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Add first pattern on base documentation. #122

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MaineC commented Dec 18, 2019

This relates to #114

It takes a first stab at writing up the basics of InnerSource project setup starting with adding base documentation.

Essentially this is based on experience shared on our company blog at http://tech.europace.de

While the components of basic project documentation are mentioned in the InnerSource Checklist book I think it makes sense to also include them in our pattern language so people have one place to look for best practices.

This relates to #114

It takes a first stab at writing up the basics of InnerSource project setup
starting with adding base documentation.
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rrrutledge left a comment

Looks great to me. Thanks for documenting, Isabel.

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rrrutledge commented Dec 18, 2019

@lenucksi had talked at one point about even providing README and CONTRIBUTING templates to help people to implement this pattern.

Or maybe there are some templates out there already to which we can link.

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MaineC commented Dec 18, 2019

Adding templates for this is a really good idea. Unless I find some elsewhere, I'll create them and add/ link to them as part of this pull request.

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rrrutledge commented Dec 18, 2019

Yes! Thank you!

These templates are meant to be used as a starting point for creating project
documentation. Likely for smaller projects following standard coding practices
their content can be reduced. The more experience the project has with working
with contributors the more helpful those documents will get.
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rrrutledge left a comment

Very nice and useful!

@@ -0,0 +1,40 @@
# Contributing to ____

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rrrutledge Dec 19, 2019

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This is great, but surely there must be an open-source template that we can link to? Nothing here looks unique to InnerSource.

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@MaineC

MaineC Dec 20, 2019

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I haven't looked for contributing templates. For READMEs I usually forward people to

https://m.dotdev.co/how-to-write-a-readme-that-rocks-bc29f279611a

I wonder if any of the bigger foundations have templates for these things that we can link to.

A ton of wisdom on how to run an open source project is also in https://producingoss.com/en/producingoss.html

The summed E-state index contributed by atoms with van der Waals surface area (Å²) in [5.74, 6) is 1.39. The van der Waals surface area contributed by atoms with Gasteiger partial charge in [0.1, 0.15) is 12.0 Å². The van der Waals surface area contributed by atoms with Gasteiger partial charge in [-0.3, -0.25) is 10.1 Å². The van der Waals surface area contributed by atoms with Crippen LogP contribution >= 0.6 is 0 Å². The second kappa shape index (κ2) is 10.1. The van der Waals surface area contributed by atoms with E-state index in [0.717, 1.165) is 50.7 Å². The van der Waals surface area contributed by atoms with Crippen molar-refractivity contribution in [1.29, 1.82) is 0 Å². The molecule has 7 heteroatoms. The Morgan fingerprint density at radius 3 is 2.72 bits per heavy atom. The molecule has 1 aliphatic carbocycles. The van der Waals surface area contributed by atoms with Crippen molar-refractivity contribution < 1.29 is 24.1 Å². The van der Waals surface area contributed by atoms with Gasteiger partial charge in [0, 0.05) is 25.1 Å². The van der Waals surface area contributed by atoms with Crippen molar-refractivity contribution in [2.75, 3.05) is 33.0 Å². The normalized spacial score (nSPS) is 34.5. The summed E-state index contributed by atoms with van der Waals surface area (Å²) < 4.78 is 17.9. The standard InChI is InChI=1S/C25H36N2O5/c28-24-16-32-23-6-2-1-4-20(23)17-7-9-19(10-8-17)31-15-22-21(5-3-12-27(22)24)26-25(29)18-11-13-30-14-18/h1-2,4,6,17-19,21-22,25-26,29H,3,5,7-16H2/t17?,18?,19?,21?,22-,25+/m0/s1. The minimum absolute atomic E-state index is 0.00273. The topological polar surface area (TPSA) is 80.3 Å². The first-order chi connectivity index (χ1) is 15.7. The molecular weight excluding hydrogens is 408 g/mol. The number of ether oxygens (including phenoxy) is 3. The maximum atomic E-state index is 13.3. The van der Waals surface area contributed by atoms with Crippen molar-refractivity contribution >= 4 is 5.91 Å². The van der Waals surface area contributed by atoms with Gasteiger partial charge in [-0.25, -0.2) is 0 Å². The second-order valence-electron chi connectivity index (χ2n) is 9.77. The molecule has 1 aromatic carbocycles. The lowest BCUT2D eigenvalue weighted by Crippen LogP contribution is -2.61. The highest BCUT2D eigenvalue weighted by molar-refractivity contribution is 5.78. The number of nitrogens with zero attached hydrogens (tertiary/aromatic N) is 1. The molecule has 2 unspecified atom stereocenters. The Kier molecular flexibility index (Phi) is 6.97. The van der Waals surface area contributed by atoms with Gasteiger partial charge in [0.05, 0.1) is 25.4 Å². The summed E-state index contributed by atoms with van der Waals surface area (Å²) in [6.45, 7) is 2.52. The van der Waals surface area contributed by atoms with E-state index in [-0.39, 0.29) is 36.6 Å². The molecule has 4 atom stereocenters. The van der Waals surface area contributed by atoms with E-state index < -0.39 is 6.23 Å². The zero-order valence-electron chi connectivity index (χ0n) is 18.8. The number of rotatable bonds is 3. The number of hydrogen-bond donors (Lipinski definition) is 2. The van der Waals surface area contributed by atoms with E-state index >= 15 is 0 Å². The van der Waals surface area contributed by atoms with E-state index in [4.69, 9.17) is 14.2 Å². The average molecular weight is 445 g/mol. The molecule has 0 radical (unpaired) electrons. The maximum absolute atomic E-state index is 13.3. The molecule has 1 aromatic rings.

There's also the following from GitHub, which if you click through leads to a more detailed explanation of what belongs into a contributing file.

I'm sure there are others that I'm not aware of. A lot of the things I've written down come from practical experience in open source projects.

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MaineC Jan 8, 2020

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I have added links to these sites to the pattern itself - also added that often it's a good idea to check what open source projects include in their docs.

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lenucksi Jan 27, 2020

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I had a bunch of links researched when I wrote mine, maybe I'll find some notes or bookmarks of that.
And yes, there were quite a few very nice things.

contributing to InnerSource projects to have a direct link back to company wide
information from the technological projects they need for their daily work.

### How to become a Trusted Committer

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rrrutledge Dec 19, 2019

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These sections on trusted committer management seem less important than contributing guides - suggest they go under the Contributing section.

information is identical for all projects in the organisation so central
information can be linked to from here.

## Contributing

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rrrutledge Dec 19, 2019

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Could use something about how to get help (chat/mailing-list/etc)?

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@MaineC

MaineC Jan 8, 2020

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Makes sense. I've added some information on that.

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ElisaBaum left a comment

LGTM

project-setup/base-documentation.md Outdated Show resolved Hide resolved
See also [mission statement
chapter](https://producingoss.com/en/producingoss.html#mission-statement) in
Producing Open Source Software.

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@martinklewitz

martinklewitz Dec 23, 2019